+    texture2D(boneMatrixTexture, vec2(ROW0_U, v)),
+    texture2D(boneMatrixTexture, vec2(ROW1_U, v)),
+    texture2D(boneMatrixTexture, vec2(ROW2_U, v)),
+    texture2D(boneMatrixTexture, vec2(ROW3_U, v)));
+}

void main() {

  gl_Position = projection * view *
*                (getBoneMatrix(a_boneNdx[0]) * a_position * a_weight[0] +
*                 getBoneMatrix(a_boneNdx[1]) * a_position * a_weight[1] +
*                 getBoneMatrix(a_boneNdx[2]) * a_position * a_weight[2] +
*                 getBoneMatrix(a_boneNdx[3]) * a_position * a_weight[3]);

}

One thing to note is the texture coordinates for the pixels in a texture or texels are computed from their edges. As we went over in the article on textures texture coordinates go from 0 to 1 across the texture. It turns out 0 is the left edge of the left most pixel and 1 is the right edge of the right most pixel. If you had a 3 pixel wide texture then it would be like this.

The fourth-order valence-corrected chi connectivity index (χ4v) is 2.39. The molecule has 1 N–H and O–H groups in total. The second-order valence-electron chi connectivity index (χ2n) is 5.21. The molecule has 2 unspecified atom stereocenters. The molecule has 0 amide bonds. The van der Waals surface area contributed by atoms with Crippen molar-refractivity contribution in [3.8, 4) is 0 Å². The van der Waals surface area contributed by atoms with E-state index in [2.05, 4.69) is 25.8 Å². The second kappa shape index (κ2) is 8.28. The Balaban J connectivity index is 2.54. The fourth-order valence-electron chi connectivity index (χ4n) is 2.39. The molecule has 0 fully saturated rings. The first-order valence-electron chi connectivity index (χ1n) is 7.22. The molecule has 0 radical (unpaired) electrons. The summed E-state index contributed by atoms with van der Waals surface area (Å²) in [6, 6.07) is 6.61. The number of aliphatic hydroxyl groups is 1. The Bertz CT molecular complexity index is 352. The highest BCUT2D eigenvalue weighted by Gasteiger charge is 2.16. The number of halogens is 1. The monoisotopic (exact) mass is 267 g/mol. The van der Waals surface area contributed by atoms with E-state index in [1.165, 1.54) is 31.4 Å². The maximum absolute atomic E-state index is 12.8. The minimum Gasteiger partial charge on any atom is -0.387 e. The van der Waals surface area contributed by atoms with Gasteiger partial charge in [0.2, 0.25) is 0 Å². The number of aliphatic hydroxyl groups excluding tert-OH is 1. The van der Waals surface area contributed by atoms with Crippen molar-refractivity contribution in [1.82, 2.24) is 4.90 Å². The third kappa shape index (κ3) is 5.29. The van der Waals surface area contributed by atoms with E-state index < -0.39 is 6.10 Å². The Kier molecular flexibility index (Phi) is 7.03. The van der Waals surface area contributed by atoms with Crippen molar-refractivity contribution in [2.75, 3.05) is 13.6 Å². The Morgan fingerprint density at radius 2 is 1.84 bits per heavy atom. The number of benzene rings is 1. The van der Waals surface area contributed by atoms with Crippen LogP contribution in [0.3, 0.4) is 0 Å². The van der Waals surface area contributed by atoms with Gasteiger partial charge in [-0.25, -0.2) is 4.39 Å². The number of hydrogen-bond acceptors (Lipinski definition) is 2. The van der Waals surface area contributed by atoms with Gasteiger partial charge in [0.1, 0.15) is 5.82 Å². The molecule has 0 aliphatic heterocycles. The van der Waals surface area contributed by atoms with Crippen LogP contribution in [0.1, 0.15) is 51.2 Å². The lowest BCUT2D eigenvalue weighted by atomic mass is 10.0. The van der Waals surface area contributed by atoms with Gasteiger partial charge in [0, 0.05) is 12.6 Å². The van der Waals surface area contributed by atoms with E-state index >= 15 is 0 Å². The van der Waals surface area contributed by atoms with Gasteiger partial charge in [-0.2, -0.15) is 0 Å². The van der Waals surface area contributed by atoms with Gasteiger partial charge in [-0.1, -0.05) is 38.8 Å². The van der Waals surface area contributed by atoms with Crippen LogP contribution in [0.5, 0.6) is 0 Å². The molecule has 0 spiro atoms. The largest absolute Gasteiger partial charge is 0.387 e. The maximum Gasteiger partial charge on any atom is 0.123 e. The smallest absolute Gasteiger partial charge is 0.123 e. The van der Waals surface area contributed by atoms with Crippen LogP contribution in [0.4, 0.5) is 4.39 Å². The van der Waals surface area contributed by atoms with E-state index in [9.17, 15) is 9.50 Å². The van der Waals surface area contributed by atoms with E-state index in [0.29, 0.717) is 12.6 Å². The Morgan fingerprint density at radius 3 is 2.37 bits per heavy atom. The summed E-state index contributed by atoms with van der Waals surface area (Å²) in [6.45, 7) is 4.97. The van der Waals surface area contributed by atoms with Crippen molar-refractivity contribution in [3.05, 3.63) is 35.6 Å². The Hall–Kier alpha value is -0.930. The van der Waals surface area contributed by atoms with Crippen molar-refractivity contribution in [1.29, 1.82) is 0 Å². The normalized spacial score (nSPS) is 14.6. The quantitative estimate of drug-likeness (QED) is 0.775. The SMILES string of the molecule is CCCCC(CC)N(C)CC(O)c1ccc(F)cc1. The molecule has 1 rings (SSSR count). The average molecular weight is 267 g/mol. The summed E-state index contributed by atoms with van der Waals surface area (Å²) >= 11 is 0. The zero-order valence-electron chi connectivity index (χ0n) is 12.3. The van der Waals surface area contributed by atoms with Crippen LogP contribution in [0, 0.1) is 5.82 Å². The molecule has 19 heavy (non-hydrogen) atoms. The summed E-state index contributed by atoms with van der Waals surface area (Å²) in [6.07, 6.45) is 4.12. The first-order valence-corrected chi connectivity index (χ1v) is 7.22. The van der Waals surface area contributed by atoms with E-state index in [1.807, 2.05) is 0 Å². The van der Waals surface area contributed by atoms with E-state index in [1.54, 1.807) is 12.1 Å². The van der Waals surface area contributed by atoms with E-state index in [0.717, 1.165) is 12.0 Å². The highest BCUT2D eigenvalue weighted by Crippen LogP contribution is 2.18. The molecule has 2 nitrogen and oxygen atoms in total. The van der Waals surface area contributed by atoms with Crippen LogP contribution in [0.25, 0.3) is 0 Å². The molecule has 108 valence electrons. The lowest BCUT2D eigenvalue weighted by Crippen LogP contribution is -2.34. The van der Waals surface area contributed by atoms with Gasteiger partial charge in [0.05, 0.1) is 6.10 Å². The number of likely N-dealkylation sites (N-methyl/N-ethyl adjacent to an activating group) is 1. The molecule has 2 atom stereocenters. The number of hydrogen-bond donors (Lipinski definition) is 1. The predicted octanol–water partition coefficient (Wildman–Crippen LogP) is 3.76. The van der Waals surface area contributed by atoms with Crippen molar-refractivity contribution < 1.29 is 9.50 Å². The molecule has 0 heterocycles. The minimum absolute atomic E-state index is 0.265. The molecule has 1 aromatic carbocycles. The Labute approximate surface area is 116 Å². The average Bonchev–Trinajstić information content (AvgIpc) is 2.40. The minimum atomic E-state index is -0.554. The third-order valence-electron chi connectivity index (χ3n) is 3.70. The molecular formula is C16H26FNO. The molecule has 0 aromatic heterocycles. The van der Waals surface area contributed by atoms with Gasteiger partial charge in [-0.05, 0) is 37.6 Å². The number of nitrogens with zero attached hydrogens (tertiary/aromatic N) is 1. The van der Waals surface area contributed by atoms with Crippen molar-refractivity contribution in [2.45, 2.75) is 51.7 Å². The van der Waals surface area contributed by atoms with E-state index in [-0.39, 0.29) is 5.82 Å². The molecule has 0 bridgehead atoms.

If you want to look up a specific pixel then the formula is

 (x + .5) / width

Above you'll see for each pixel that's

 (0 + .5) / 3  = 0.166
 (1 + .5) / 3 =  0.5
 (2 + .5) / 3 =  0.833

or

Now we'll setup a texture we can put the bone matrices in

// prepare the texture for bone matrices
var boneMatrixTexture = gl.createTexture();
gl.bindTexture(gl.TEXTURE_2D, boneMatrixTexture);
// since we want to use the texture for pure data we turn
// off filtering
gl.texParameteri(gl.TEXTURE_2D, gl.TEXTURE_MIN_FILTER, gl.NEAREST);
gl.texParameteri(gl.TEXTURE_2D, gl.TEXTURE_MAG_FILTER, gl.NEAREST);
// also turn off wrapping since the texture might not be a power of 2
gl.texParameteri(gl.TEXTURE_2D, gl.TEXTURE_WRAP_S, gl.CLAMP_TO_EDGE);